In a nostalgic sense, I kind of miss the old days of waiting to see how the prints came out on the latest roll of film I dropped off at the drug store. But I much prefer the modern convenience and low cost (essentially free) of being able to shoot as many images as I want, and instantly see if I got the shot I was hoping for.
Kodak will be missed, but mostly by the older generation. The new generation of young adults barely remembers, if it all, the days when cameras required film and chemical processing that resulted in "only" hard copy prints. They will view the demise of Kodak much the same way that a much earlier generation viewed the replacement of horses with automobiles as a primary means of personal transportation.
Every time we went home to visit our parents, my mother would always pull out yet another shoe box full of Kodak photos found stuffed back on a closet shelf or under a bed (one or two ended up in my "office"). Poring over the photos, much family history was discuss --"who's that, where was this, what's with that hairdo?" -- it was great fun. After all, we live on in the memory of others. That’s what Kodak meant. Apple has more money, but I doubt it can ever match that. I predict Kodakchrome will make a comeback.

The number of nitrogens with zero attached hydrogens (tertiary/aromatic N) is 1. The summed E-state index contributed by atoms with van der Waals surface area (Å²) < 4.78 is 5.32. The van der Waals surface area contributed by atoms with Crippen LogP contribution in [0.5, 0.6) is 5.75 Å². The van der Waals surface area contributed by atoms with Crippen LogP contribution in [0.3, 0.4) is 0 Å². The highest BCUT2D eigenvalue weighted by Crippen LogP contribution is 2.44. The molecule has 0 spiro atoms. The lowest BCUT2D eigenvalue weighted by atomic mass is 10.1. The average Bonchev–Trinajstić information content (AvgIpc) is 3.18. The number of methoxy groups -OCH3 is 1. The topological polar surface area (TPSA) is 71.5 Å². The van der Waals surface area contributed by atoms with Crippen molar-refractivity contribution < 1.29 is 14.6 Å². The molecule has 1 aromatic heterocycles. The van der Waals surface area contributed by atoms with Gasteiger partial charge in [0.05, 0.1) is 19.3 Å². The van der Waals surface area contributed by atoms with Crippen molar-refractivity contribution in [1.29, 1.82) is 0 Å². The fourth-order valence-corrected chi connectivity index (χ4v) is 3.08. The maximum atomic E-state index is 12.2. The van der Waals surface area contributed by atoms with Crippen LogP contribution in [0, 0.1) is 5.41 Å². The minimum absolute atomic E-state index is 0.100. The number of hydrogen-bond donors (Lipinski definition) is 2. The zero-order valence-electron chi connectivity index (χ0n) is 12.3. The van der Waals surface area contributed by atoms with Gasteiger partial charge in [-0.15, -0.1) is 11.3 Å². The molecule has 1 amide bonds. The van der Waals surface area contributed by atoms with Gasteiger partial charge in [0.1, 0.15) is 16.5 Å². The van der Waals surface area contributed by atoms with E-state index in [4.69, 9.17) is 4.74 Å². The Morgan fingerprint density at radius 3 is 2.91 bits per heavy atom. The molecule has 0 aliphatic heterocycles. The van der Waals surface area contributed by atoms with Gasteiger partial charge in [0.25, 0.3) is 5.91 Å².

When I used my first film camera which was off course a Kodak one, there was excitement about shooting pictures , getting them printed and put them in a beautiful album to last the lifetime
With the digital edge all that fun is gone as the images can be clicked, instantly viewed and many times instantly forgotten also.
The nostalgia associated with those printed photos and the associated memories is all vanishing now.
I have to wonder if the demise of Kodak also means the end of that photographic family history. Pictures seem to last a lifetime, but digital images can be gone in an instant. Perhaps in the future we will look back at this event and realize it had a much larger impact on our lives than what we realized at the time.
What are the engineering and design challenges in creating successful IoT devices? These devices are usually small, resource-constrained electronics designed to sense, collect, send, and/or interpret data. Some of the devices need to be smart enough to act upon data in real time, 24/7. Are the design challenges the same as with embedded systems, but with a little developer- and IT-skills added in? What do engineers need to know? Rick Merritt talks with two experts about the tools and best options for designing IoT devices in 2016. Specifically the guests will discuss sensors, security, and lessons from IoT deployments.